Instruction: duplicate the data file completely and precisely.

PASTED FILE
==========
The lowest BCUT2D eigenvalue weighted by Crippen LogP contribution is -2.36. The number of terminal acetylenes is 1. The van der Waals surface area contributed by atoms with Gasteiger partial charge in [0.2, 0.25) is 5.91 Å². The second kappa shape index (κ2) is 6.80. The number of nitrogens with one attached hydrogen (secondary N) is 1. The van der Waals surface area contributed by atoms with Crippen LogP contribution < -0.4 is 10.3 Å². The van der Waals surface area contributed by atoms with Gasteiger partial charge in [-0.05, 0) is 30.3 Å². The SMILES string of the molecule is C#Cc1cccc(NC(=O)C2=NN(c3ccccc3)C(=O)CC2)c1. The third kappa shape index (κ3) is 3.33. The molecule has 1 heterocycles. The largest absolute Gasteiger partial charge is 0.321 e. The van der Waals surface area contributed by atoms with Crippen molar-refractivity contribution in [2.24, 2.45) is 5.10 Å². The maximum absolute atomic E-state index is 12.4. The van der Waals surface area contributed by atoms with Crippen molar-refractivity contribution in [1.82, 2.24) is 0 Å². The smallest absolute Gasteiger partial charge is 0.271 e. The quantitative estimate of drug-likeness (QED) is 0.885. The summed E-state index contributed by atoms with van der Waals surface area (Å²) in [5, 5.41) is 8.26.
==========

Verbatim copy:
The lowest BCUT2D eigenvalue weighted by Crippen LogP contribution is -2.36. The number of terminal acetylenes is 1. The van der Waals surface area contributed by atoms with Gasteiger partial charge in [0.2, 0.25) is 5.91 Å². The second kappa shape index (κ2) is 6.80. The number of nitrogens with one attached hydrogen (secondary N) is 1. The van der Waals surface area contributed by atoms with Crippen LogP contribution < -0.4 is 10.3 Å². The van der Waals surface area contributed by atoms with Gasteiger partial charge in [-0.05, 0) is 30.3 Å². The SMILES string of the molecule is C#Cc1cccc(NC(=O)C2=NN(c3ccccc3)C(=O)CC2)c1. The third kappa shape index (κ3) is 3.33. The molecule has 1 heterocycles. The largest absolute Gasteiger partial charge is 0.321 e. The van der Waals surface area contributed by atoms with Crippen molar-refractivity contribution in [2.24, 2.45) is 5.10 Å². The maximum absolute atomic E-state index is 12.4. The van der Waals surface area contributed by atoms with Crippen molar-refractivity contribution in [1.82, 2.24) is 0 Å². The smallest absolute Gasteiger partial charge is 0.271 e. The quantitative estimate of drug-likeness (QED) is 0.885. The summed E-state index contributed by atoms with van der Waals surface area (Å²) in [5, 5.41) is 8.26.